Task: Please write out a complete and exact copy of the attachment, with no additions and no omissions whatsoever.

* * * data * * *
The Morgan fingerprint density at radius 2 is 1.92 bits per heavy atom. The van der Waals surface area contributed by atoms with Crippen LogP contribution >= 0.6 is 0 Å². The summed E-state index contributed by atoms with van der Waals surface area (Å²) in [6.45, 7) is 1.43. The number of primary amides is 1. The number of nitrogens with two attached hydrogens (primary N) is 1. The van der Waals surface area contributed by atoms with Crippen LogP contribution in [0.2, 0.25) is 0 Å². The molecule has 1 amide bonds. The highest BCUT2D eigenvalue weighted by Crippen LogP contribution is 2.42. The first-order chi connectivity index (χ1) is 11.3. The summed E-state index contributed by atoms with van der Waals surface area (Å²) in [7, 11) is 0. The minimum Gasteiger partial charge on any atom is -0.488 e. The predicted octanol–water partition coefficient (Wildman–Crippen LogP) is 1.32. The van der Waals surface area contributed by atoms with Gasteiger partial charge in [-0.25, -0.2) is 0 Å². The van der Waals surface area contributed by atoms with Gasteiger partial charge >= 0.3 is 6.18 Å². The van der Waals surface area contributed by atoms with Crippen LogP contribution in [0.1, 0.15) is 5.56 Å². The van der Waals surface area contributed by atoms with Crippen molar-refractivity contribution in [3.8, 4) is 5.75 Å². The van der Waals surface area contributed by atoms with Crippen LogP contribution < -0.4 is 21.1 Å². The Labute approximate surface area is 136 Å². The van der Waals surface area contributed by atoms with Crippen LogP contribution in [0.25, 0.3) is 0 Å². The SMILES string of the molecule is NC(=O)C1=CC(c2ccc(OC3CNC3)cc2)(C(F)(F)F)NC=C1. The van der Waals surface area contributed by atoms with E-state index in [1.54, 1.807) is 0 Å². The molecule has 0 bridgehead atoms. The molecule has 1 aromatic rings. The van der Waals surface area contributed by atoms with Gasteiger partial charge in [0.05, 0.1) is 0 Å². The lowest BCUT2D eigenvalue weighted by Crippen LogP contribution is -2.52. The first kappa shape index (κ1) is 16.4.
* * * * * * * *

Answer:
The Morgan fingerprint density at radius 2 is 1.92 bits per heavy atom. The van der Waals surface area contributed by atoms with Crippen LogP contribution >= 0.6 is 0 Å². The summed E-state index contributed by atoms with van der Waals surface area (Å²) in [6.45, 7) is 1.43. The number of primary amides is 1. The number of nitrogens with two attached hydrogens (primary N) is 1. The van der Waals surface area contributed by atoms with Crippen LogP contribution in [0.2, 0.25) is 0 Å². The molecule has 1 amide bonds. The highest BCUT2D eigenvalue weighted by Crippen LogP contribution is 2.42. The first-order chi connectivity index (χ1) is 11.3. The summed E-state index contributed by atoms with van der Waals surface area (Å²) in [7, 11) is 0. The minimum Gasteiger partial charge on any atom is -0.488 e. The predicted octanol–water partition coefficient (Wildman–Crippen LogP) is 1.32. The van der Waals surface area contributed by atoms with Gasteiger partial charge in [-0.25, -0.2) is 0 Å². The van der Waals surface area contributed by atoms with Gasteiger partial charge >= 0.3 is 6.18 Å². The van der Waals surface area contributed by atoms with Crippen LogP contribution in [0.1, 0.15) is 5.56 Å². The van der Waals surface area contributed by atoms with Crippen molar-refractivity contribution in [3.8, 4) is 5.75 Å². The van der Waals surface area contributed by atoms with Crippen LogP contribution < -0.4 is 21.1 Å². The Labute approximate surface area is 136 Å². The van der Waals surface area contributed by atoms with Crippen LogP contribution in [0.25, 0.3) is 0 Å². The SMILES string of the molecule is NC(=O)C1=CC(c2ccc(OC3CNC3)cc2)(C(F)(F)F)NC=C1. The van der Waals surface area contributed by atoms with E-state index in [1.54, 1.807) is 0 Å². The molecule has 0 bridgehead atoms. The molecule has 1 aromatic rings. The van der Waals surface area contributed by atoms with Gasteiger partial charge in [0.05, 0.1) is 0 Å². The lowest BCUT2D eigenvalue weighted by Crippen LogP contribution is -2.52. The first kappa shape index (κ1) is 16.4.